Angry Robot

Avatar

3

I thought King Kong was amazing in the theatres. When I watched it at home on DVD, I lost interest halfway through. It felt sagging, bloated. Dark Knight blew my mind on Imax, but when I got it home the dialogue felt wooden and speechy, the structure confused.

You see where I’m going with this.

Avatar, in the theatre, in 3D, is an experience I’d recommend to anyone, even though it may well result in headaches and exhaustion. Your optic nerve gets a real workout. The visual richness of every frame is heightened by the 3D in a way that makes my other 3D experiences – Final Destination, Up, Ice Age 3, Dr. Tongue’s 3D House of Slave Chicks) – seem like cheap parlour tricks. It wasn’t just action (although there was plenty of that), there was beauty, wonder. My Avatar-mates and I all admitted to tearing up at some point during the proceedings.

The sheer CGI-ness of the thing is also overwhelming. This film is essentially set in the Uncanny Valley, yet as a tale of exotic adventurism, of failed conquest of the irrational, of getting outside your body and putting on a new skin, it certainly works. By the end of it, the humans were the ones that looked weird. Avatar will be a legendary drug movie for some time to come. (And no, I’m not saying I was high seeing it, although I kind of felt like it after.)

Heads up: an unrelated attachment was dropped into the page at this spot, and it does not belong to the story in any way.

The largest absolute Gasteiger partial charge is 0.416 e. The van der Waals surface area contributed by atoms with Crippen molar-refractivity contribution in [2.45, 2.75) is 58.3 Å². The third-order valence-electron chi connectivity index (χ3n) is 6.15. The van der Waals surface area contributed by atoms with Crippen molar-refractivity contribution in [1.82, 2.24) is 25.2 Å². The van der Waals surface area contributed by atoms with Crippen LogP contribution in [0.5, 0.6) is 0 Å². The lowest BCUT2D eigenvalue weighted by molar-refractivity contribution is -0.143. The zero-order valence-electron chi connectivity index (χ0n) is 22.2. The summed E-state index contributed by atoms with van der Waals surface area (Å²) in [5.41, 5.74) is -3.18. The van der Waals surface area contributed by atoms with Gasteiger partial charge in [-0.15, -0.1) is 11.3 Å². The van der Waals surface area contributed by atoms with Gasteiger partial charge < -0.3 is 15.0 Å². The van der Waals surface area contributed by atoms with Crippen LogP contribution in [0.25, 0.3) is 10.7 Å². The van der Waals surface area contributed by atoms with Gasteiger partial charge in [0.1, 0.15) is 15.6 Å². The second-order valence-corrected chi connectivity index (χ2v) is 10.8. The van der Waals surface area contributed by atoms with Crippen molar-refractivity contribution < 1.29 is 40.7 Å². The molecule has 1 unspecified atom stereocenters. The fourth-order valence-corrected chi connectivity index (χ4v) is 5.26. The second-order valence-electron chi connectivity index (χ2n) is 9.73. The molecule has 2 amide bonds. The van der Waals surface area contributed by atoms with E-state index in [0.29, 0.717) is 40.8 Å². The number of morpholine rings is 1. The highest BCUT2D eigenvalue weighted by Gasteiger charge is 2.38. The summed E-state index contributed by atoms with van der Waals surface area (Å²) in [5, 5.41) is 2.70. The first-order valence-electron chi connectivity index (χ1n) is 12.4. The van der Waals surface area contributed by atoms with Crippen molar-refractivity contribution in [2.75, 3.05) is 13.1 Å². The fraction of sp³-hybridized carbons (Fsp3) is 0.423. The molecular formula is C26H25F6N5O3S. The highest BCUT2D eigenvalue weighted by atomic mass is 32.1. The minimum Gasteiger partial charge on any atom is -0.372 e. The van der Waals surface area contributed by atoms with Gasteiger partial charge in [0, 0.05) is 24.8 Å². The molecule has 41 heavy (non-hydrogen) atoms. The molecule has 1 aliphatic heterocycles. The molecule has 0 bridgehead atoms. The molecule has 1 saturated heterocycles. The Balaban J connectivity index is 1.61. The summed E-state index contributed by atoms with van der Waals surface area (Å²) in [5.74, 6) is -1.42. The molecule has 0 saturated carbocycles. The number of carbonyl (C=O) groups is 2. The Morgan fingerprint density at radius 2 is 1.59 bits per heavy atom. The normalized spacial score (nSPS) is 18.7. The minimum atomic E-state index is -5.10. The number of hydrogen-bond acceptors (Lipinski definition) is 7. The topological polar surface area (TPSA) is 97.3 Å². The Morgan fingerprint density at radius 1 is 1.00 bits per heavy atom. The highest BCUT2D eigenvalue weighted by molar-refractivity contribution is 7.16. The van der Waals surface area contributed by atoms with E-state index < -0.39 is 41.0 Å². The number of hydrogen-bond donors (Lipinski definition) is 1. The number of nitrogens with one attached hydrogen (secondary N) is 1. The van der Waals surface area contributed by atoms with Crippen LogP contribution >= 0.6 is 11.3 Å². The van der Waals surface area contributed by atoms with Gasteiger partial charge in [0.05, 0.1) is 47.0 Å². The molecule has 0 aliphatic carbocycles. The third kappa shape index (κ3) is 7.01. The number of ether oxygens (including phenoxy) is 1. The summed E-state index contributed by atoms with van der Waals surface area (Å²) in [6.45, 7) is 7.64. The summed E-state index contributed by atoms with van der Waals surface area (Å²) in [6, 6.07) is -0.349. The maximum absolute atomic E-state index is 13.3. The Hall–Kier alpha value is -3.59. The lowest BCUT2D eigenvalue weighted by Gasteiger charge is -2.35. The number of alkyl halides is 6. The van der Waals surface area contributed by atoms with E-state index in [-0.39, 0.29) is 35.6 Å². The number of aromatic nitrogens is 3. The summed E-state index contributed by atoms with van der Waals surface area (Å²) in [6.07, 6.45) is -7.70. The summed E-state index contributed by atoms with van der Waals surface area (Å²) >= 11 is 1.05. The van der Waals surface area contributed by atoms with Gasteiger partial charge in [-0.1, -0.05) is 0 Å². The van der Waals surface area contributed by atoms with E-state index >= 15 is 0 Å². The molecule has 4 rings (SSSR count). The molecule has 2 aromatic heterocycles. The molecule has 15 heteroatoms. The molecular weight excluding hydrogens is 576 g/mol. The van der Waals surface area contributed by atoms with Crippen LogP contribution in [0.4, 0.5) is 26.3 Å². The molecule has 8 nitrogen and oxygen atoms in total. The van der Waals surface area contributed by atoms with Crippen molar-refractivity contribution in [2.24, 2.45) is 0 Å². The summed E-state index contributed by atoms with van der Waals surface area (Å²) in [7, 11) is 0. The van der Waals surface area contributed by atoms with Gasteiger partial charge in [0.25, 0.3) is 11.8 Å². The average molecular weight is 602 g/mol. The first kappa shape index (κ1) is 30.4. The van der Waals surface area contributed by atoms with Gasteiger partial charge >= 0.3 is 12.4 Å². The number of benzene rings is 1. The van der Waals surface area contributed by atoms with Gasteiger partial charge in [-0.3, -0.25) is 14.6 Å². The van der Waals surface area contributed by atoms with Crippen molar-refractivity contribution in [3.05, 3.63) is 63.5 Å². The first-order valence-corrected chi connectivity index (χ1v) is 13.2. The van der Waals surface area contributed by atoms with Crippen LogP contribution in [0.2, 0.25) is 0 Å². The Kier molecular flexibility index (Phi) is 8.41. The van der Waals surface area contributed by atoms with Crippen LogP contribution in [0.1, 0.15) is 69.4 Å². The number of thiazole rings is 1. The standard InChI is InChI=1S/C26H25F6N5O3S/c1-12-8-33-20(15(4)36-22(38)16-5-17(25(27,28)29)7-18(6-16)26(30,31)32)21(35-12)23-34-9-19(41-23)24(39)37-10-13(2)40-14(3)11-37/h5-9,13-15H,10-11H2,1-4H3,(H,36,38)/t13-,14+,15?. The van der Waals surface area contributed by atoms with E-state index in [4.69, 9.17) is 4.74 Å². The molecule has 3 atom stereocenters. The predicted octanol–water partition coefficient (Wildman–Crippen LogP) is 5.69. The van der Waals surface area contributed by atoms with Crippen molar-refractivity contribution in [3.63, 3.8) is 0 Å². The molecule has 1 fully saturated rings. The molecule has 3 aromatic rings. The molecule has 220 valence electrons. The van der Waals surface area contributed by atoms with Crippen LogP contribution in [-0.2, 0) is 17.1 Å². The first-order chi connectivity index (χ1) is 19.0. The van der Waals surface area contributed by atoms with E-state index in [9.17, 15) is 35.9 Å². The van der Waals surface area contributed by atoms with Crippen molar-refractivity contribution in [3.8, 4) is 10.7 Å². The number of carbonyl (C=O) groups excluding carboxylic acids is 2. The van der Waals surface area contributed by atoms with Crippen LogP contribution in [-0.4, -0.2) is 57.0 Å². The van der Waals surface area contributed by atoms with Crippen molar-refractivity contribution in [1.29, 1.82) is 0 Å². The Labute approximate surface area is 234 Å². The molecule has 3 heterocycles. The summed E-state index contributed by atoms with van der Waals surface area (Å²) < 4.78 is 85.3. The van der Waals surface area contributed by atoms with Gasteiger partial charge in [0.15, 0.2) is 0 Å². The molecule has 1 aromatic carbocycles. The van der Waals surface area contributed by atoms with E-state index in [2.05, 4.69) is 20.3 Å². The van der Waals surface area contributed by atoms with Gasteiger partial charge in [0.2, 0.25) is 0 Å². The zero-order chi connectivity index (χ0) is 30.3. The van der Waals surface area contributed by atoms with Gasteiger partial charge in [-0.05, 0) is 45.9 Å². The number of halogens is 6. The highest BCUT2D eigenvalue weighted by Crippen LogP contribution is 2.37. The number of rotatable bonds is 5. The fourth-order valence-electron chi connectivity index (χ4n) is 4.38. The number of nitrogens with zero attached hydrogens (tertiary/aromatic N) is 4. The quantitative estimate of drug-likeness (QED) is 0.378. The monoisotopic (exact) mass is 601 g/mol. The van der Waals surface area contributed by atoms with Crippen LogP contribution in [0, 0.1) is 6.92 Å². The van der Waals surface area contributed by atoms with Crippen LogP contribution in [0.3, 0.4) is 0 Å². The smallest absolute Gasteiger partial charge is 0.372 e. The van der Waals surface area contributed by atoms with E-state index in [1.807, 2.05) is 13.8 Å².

But will it be celebrated as much as some of the more gushing reviews would have you believe?

In order to answer that, we’d have to answer my opening question: which is the true experience, the 3D Imax blowout or watching it at home on DVD or even Blu-Ray? The practical answer is the latter experience, as ever since VHS took root, home theatre revenues have dwarfed theatrical box office. If a movie is the sum of all its viewings, Avatar’s cracks will show up. Its stock, underdeveloped characters, its all-too-angelic indigenous peoples, its blunt allegory, its “Unobtanium”. I’d say it’s the worst Cameron script, which isn’t really much of an insult, but still.

But if we are allowed to be idealists, optimists, to judge a movie in the best possible light in which it can be seen – which for Avatar involves kooky glasses – we might well see it as a glowing blue planetful of awesomeness.